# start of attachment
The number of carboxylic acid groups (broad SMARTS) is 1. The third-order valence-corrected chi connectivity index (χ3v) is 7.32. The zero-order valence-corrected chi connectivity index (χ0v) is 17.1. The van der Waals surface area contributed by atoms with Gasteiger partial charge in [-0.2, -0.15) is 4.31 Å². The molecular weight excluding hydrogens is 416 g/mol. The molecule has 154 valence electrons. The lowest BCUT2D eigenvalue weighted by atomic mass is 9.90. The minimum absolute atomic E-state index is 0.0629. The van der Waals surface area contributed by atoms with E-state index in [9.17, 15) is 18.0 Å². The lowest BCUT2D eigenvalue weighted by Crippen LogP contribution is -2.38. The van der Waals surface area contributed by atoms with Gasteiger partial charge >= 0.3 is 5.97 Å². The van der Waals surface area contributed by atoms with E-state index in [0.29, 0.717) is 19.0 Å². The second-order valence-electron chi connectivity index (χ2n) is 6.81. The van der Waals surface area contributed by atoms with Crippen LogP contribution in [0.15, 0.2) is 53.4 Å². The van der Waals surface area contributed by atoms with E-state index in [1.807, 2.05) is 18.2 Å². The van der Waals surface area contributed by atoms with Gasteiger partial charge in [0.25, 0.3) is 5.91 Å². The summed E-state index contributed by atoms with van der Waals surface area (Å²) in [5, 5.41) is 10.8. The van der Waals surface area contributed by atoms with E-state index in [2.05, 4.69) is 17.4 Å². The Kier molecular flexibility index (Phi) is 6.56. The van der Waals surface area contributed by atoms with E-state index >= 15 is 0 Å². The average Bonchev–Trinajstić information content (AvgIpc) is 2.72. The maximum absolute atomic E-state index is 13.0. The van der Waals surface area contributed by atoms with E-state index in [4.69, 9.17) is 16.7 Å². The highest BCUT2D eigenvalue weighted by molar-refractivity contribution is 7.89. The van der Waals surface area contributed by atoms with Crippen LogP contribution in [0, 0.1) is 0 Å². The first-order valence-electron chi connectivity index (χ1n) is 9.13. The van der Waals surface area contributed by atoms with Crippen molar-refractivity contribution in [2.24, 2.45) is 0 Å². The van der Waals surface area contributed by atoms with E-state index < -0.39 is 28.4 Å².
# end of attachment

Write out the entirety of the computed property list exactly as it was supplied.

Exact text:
The number of carboxylic acid groups (broad SMARTS) is 1. The third-order valence-corrected chi connectivity index (χ3v) is 7.32. The zero-order valence-corrected chi connectivity index (χ0v) is 17.1. The van der Waals surface area contributed by atoms with Gasteiger partial charge in [-0.2, -0.15) is 4.31 Å². The molecular weight excluding hydrogens is 416 g/mol. The molecule has 154 valence electrons. The lowest BCUT2D eigenvalue weighted by atomic mass is 9.90. The minimum absolute atomic E-state index is 0.0629. The van der Waals surface area contributed by atoms with E-state index in [9.17, 15) is 18.0 Å². The lowest BCUT2D eigenvalue weighted by Crippen LogP contribution is -2.38. The van der Waals surface area contributed by atoms with Gasteiger partial charge >= 0.3 is 5.97 Å². The van der Waals surface area contributed by atoms with E-state index in [0.29, 0.717) is 19.0 Å². The second-order valence-electron chi connectivity index (χ2n) is 6.81. The van der Waals surface area contributed by atoms with Crippen LogP contribution in [0.15, 0.2) is 53.4 Å². The van der Waals surface area contributed by atoms with E-state index in [1.807, 2.05) is 18.2 Å². The van der Waals surface area contributed by atoms with Gasteiger partial charge in [0.25, 0.3) is 5.91 Å². The summed E-state index contributed by atoms with van der Waals surface area (Å²) in [5, 5.41) is 10.8. The van der Waals surface area contributed by atoms with E-state index in [2.05, 4.69) is 17.4 Å². The Kier molecular flexibility index (Phi) is 6.56. The van der Waals surface area contributed by atoms with E-state index >= 15 is 0 Å². The average Bonchev–Trinajstić information content (AvgIpc) is 2.72. The maximum absolute atomic E-state index is 13.0. The van der Waals surface area contributed by atoms with E-state index in [4.69, 9.17) is 16.7 Å². The highest BCUT2D eigenvalue weighted by molar-refractivity contribution is 7.89. The van der Waals surface area contributed by atoms with Crippen LogP contribution in [0, 0.1) is 0 Å². The first-order valence-electron chi connectivity index (χ1n) is 9.13. The van der Waals surface area contributed by atoms with Crippen molar-refractivity contribution in [2.24, 2.45) is 0 Å². The van der Waals surface area contributed by atoms with E-state index < -0.39 is 28.4 Å².